Increasing economic efficiency
14. Canada has been the fastest growing G-7 economy since 1997. However, this has partly reflected rapid increases in labor participation that will be difficult to sustain, particularly in the face of population aging. The demographic shift and the ongoing challenges from increasingly globalized markets underscore the importance of further structural reforms for ensuring continued gains in standards of living and quality of life.
15. Structural policies in recent years have laid a solid foundation for future growth and created a favorable environment for business, but there is more to be done:
· The tax burden remains relatively high despite tax cuts at both the federal and provincial level. Given limited room for significant rate reductions at present, an emphasis is needed on measures that yield the greatest efficiency gain. On the business front, these could include further aligning capital cost allowances with economic depreciation, as well as ensuring that the tax system does not act as a disincentive for small- and medium-sized enterprises to exploit advantages of scale and scope. The effective tax burden on households is also relatively high and measures to reduce taxes on saving could improve incentives. At the provincial level, eliminating the burden of provincial taxes on capital, including by integrating sales taxes with the GST, could also yield significant gains.
· The Employment Insurance system remains an uneasy combination of unemployment insurance and social assistance. Funding the latter function through general revenues would be more efficient and transparent, and every effort should be made to reinforce the insurance principle of the program through experience rating of employers and employees. Care will be needed to resist further eroding the mid-1990s reforms and to ensure that the premium rate can be set at a low rate that balances the system over the cycle and avoids the need for annual adjustments.
· Reforms in other social programs could help increase labor utilization and efficiency. Even with recent gains in labor participation, there remains room to further improve labor supply by reducing incentives for early retirement in the public pension system—such as by amending benefit calculations and curbing excessive use of disability benefits—and by lowering "welfare walls" in the social transfer system.
· Reducing regulatory barriers to trade and competition. Regulatory frameworks and infrastructure investment could be strengthened, particularly in the electricity sector where technical and fiscal risks still need to be addressed. Encouragingly, there appears to be renewed commitment to reducing barriers to interprovincial trade, and further efforts to promote innovation and technology diffusion would also be helpful, including by reducing restrictions on foreign investment in network industries.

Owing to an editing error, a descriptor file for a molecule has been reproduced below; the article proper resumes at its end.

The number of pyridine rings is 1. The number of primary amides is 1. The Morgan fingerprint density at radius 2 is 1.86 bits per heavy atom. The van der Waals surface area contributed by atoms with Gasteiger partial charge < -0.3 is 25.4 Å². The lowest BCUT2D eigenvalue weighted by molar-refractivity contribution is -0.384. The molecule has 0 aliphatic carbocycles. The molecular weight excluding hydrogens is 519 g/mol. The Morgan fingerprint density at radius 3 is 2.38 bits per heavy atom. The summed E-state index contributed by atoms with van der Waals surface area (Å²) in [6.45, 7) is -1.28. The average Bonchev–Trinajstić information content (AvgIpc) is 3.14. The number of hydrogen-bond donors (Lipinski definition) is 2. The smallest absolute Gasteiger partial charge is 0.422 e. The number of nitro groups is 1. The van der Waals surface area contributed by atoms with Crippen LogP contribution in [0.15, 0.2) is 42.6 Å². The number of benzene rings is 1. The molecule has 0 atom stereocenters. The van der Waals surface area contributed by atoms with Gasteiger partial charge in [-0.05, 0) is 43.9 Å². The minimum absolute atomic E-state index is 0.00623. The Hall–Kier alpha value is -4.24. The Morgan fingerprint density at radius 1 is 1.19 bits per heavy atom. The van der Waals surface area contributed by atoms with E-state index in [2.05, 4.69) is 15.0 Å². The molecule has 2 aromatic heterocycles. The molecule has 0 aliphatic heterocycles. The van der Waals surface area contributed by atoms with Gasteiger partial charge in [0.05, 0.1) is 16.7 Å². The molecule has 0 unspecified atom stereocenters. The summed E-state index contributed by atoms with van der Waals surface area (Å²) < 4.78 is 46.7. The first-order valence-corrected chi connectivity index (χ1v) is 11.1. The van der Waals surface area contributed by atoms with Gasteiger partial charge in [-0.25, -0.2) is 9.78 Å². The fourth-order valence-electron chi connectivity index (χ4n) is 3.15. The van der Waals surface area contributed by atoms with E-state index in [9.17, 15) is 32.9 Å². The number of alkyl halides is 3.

· Maintaining the momentum for multilateral trade liberalization. Canada can play an important leadership role in efforts to complete the Doha Round, including by further relaxing trade barriers for "supply-managed" agricultural products, which should help improve domestic efficiency and lend more impetus to multilateral liberalization.
16. Canada's sound financial system has helped support economic growth and further reforms could promote flexibility in a rapidly changing global environment. Both the banking and insurance sectors have posted a remarkable performance in recent years, capital ratios are robust, and the system is well positioned to respond to prospective financial conditions. The regulatory and supervisory system in Canada is sophisticated, but improvements could support Canadian institutions' efforts to remain competitive:
· The regulatory framework governing bank mergers could be further clarified. Addressing this would reduce uncertainty and could enable efficiency gains.
· Adopting a single national securities regulator, as recommended by the Wise Persons Committee, would reduce compliance and administrative costs. The upcoming review of financial sector regulation may also provide scope for reducing regulatory overlap.
· Useful steps have been taken to harmonizing the regulation of defined benefit pension plans. Consideration could also be given to enhancing incentives for funding and ensuring that the recent decision to extend the funding period for one large plan is applied consistently to other bankruptcy cases.
17. Recent commitments to promoting foreign development and assistance are commendable. The plan to raise the international assistance envelope by 8 percent next fiscal year is welcome, as is Canada's support for African development, including the cancellation of official debt owed to Canada by several African countries and Canada's leadership role in the U.K.-sponsored Commission for Africa.